Wage and salary rates depend upon the location, the skill level required, responsibility level, experience, and education.

I suspect that you might be in the Hilton Head area (my old stompin' ground) where there can be a very wide distribution of salaries. However, in most cases, landscape maintenance is typically rather low paying.

There are definitely some high dollar opportunities in that area, though. :-)

    Bookmark   April 4, 2008 at 4:09PM
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horse_chick(Sunset 26)

Wages can also depend on the size of the company.

I'm an interiorscape tech and I also hold our companys pest control license. I work for a small company (sole propriator)and my wages have been stagant for over 2 yrs. No raise of an kind. None.

I love the work. I even like person I work for but with over 15 yrs experience in this field AND an AA in Horticulture AND My state pest control certification, I'm thinking it may (sadly) be time to move on.

I make all of $13.50 an hour.

I never expected to get rich in this field but fair compensation for my knowledge and experience would go a long way in keeping me from looking for a new line of work or branching out on my own.

    Bookmark   April 13, 2008 at 9:11AM
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hitexplanter(8 a)

I too am moving on. After two years with this company as a garden center manager with over 20 years of in the field experience I was making $12 per hour and that just is not going to cut it. They didn't even blink when I handed them my resignation letter reminding them again of our starting point to present and why I am leaving. They will eventually find someone to replace me but the customers and revenue lost will take them a few years at least to recoup. Ask for what you are worth and stick to your guns. I am close to the pinnacle of my carrer at 50 years of age and am seriously looking at going back into business for myself. It will be tough, it will be a challenge, but the rewards for a job well done will also be mine so that is what I will do. Over this next 6 months I will search for a place to set up, build a business plan, consider financing and structral needs and decide if this will be a silent partnership or strictly a family owned business.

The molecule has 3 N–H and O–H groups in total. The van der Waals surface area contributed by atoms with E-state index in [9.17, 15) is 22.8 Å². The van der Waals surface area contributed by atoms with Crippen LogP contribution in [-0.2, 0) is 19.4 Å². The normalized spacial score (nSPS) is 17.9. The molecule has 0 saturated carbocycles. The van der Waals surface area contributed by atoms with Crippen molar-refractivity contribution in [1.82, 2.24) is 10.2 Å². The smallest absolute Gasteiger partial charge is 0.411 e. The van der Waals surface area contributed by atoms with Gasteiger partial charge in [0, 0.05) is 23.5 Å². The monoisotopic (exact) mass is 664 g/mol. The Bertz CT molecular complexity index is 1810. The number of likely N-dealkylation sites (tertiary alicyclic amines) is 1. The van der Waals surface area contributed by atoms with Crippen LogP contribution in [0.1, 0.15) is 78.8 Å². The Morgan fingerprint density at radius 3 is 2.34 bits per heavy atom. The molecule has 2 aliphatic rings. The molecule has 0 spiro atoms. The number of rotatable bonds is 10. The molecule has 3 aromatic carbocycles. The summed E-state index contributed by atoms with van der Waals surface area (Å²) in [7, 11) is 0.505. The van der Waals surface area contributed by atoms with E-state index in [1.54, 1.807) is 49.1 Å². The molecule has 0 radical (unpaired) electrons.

I may decide to work for a big box for a few months to understand their inner workings and the advantages and holes in there business concepts just so I am better prepared to go it alone. Do I feel bad for going into a place for employment just to understand them better for self gain? (No) because while I am there the customers I help will have a pro that knows his plants, chemicals, soils, irrigation, pests and diseases. The company will benefit and I will benefit all be it theirs will be temporary like their quarterly profit management style. I will carry away the knowledge that will stay with me forever and know their weaknesses and will exploit it endlessly. It is business and I will use every tool this world gives to make the best nursery, garden center I can for my underserved area and when the big boxes move closer at least I will know them from the inside out for what they are and aren't.

Just my part of my take on what I feel I need to do before making the plunge back into this my passion and my lively hood. I love what I can do to help folks with their gardening needs but am like so many others in this field frustated by the lack of real compensation for what I offer.

For all of you may this be your best Spring ever.

As for me, I will be ready next Spring to go back at it with all I can muster. I will make myself ready and look at this as pragmatically as I can so as to keep the passion in check so I can make all the right moves before I leap back into business for myself.
Happy Planting David

    Bookmark   April 18, 2008 at 8:27AM